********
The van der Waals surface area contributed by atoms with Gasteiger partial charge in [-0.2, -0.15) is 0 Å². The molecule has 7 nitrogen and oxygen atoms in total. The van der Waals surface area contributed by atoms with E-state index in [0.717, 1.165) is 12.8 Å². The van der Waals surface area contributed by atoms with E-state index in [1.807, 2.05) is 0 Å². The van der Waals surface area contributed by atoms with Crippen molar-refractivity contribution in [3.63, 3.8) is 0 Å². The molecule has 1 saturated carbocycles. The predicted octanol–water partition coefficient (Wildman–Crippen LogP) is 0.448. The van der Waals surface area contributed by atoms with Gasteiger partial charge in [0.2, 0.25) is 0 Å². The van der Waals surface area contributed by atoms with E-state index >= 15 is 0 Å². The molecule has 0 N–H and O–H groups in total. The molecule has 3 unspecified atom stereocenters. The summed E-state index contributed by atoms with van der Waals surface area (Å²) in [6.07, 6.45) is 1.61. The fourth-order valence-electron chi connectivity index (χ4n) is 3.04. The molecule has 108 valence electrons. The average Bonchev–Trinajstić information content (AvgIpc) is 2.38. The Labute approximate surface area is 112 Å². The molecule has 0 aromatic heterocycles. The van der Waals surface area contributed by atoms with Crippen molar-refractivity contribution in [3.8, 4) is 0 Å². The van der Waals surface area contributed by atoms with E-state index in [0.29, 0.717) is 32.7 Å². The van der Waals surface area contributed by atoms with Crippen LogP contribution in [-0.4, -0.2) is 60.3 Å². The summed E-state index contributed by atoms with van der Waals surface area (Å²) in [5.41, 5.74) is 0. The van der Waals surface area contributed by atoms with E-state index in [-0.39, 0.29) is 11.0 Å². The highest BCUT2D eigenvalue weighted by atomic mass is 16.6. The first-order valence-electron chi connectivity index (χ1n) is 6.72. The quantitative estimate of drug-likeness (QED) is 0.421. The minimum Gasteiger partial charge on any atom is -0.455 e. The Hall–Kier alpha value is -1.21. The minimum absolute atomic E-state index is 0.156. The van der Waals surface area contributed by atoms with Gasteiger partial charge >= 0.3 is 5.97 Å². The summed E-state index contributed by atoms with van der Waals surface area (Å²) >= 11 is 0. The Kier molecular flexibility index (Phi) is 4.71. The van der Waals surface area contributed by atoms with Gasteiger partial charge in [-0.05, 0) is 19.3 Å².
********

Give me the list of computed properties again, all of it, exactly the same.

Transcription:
The van der Waals surface area contributed by atoms with Gasteiger partial charge in [-0.2, -0.15) is 0 Å². The molecule has 7 nitrogen and oxygen atoms in total. The van der Waals surface area contributed by atoms with E-state index in [0.717, 1.165) is 12.8 Å². The van der Waals surface area contributed by atoms with E-state index in [1.807, 2.05) is 0 Å². The van der Waals surface area contributed by atoms with Crippen molar-refractivity contribution in [3.63, 3.8) is 0 Å². The molecule has 1 saturated carbocycles. The predicted octanol–water partition coefficient (Wildman–Crippen LogP) is 0.448. The van der Waals surface area contributed by atoms with Gasteiger partial charge in [0.2, 0.25) is 0 Å². The van der Waals surface area contributed by atoms with E-state index >= 15 is 0 Å². The molecule has 0 N–H and O–H groups in total. The molecule has 3 unspecified atom stereocenters. The summed E-state index contributed by atoms with van der Waals surface area (Å²) in [6.07, 6.45) is 1.61. The fourth-order valence-electron chi connectivity index (χ4n) is 3.04. The molecule has 108 valence electrons. The average Bonchev–Trinajstić information content (AvgIpc) is 2.38. The Labute approximate surface area is 112 Å². The molecule has 0 aromatic heterocycles. The van der Waals surface area contributed by atoms with Crippen molar-refractivity contribution in [3.8, 4) is 0 Å². The van der Waals surface area contributed by atoms with E-state index in [0.29, 0.717) is 32.7 Å². The van der Waals surface area contributed by atoms with Crippen LogP contribution in [-0.4, -0.2) is 60.3 Å². The summed E-state index contributed by atoms with van der Waals surface area (Å²) in [5.41, 5.74) is 0. The van der Waals surface area contributed by atoms with E-state index in [-0.39, 0.29) is 11.0 Å². The highest BCUT2D eigenvalue weighted by atomic mass is 16.6. The first-order valence-electron chi connectivity index (χ1n) is 6.72. The quantitative estimate of drug-likeness (QED) is 0.421. The minimum Gasteiger partial charge on any atom is -0.455 e. The Hall–Kier alpha value is -1.21. The minimum absolute atomic E-state index is 0.156. The van der Waals surface area contributed by atoms with Gasteiger partial charge >= 0.3 is 5.97 Å². The summed E-state index contributed by atoms with van der Waals surface area (Å²) >= 11 is 0. The Kier molecular flexibility index (Phi) is 4.71. The van der Waals surface area contributed by atoms with Gasteiger partial charge in [-0.05, 0) is 19.3 Å².